Still, my faith in my newly-restored night vision was sorely tested last night as I drove in unfamiliar territory to a Decorah library. I’ve confessed that I am geographically challenged, so please do not judge me when I tell you I had only a vague idea where I was going when I typed the address into the GPS system my son had given me for Christmas. (a gift I cherish and give thanks for with each trip I make) As I made my way through twisting, winding roads, over small narrow bridges and roads that had no accommodating white lines on the side, my heart sank. “So this is where Decorah is in Iowa,” I spoke out loud in the empty vehicle, and then; “I am so not going to make it home in the dark.”

In the library parking lot, I frantically typed in addresses I knew in Dubuque and Waterloo, in the vain hope that heading into a familiar direction might take me to roads that did not twist and turn, roads that would be familiar. It seemed I would be adding an hour to my trip home if I took another direction, but at least the following hour would be on roads I knew. After my workshop, I sat in the vehicle, burning the waning daylight as I considered my options. Do I head in the unknown direction of Waterloo or Dubuque and hope that the roads would be less intimidating, adding nearly an hour to my driving time, or do I head back in the same direction I came and trust that I could navigate the twisting, turning roads in the dark?

When will you trust me in the big things?

I heard it clearly.

When will you trust me in the big things?

It is easy to trust God in the small things. I started up my vehicle and headed in the direction I had come.

We aren’t just talking about roads here, are we God? We are talking about Jacob.

You see, yesterday, before I left for the workshop, my daughter Elizabeth had called with the news that Mayo clinic doesn’t have any studies open for my grandson, Jacob’s cancer, and the only treatment options would not be curative, but given with the hope that they might slow down the growth of cancer, a chemotherapy drug Jacob has had previously, and one that he can get in Iowa City.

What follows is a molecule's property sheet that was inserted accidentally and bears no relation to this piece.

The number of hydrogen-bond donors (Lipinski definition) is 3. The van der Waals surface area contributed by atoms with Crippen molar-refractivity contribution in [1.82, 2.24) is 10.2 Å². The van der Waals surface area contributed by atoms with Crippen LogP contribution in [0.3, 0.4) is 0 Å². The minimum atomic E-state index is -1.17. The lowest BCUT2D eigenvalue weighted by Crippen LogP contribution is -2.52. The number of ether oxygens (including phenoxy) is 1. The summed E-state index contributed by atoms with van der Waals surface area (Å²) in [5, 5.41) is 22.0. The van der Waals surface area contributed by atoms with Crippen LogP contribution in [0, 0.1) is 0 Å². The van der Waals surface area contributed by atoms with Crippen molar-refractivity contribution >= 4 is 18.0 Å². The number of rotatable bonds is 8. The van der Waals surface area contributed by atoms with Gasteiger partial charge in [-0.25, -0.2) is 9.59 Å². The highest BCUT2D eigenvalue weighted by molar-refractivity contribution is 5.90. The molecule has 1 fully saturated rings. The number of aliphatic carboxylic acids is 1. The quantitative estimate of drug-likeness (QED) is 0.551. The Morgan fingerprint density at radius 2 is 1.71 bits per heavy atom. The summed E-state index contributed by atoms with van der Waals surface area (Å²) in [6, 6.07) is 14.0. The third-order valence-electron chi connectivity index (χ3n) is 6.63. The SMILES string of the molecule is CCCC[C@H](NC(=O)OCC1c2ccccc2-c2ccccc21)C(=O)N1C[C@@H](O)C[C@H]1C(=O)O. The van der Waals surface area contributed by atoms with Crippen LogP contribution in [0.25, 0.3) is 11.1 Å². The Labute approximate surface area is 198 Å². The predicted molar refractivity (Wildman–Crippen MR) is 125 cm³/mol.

What direction to go? Back to Iowa City, with a doctor Elizabeth is not comfortable with, the doctor who gave them no hope? Or off to St. Jude’s hospital, where only a Phase I trial might be open, a trial that would only be testing what child dosage might be appropriate with a drug unknown to help with this cancer? Or somewhere else, with an altogether different approach?

“Have they thought about alternative treatments?” someone asked me yesterday, and I couldn’t help but cringe a little, memories of what if felt like when those kinds of questions were asked during David’s cancer treatment. Are you doing enough? Do you believe enough?

The simple answer is “Yes. Yes they have looked into alternative treatments.”

The more complex answer might be; “Yes, we know about the juice, the special tea, the stones, the treated water, the minerals, the antioxidant foods, the oxygen therapy, special diets, and the cancer centers in Texas, Mexico, Germany,and Arizona, some of which don’t deal with children’s cancers or cancers in children outside of brain cancer. Both Elizabeth and I have been researching alternative and complementary medicine and cancer centers, and some of the treatments make a lot of sense but aren’t available to children, some make enough sense to look into further, but with little scientific research and mostly just testimonies to back their claims up, and I’m sorry for any offense, but some suggestions have made NO SENSE at all. Our heads are spinning with contradicting information when time is of the essence because the cancer will continue to grow, and this is a child; a child, a beautiful little child! A CHILD WITH CANCER. A cancer that continues to grow despite standard treatment.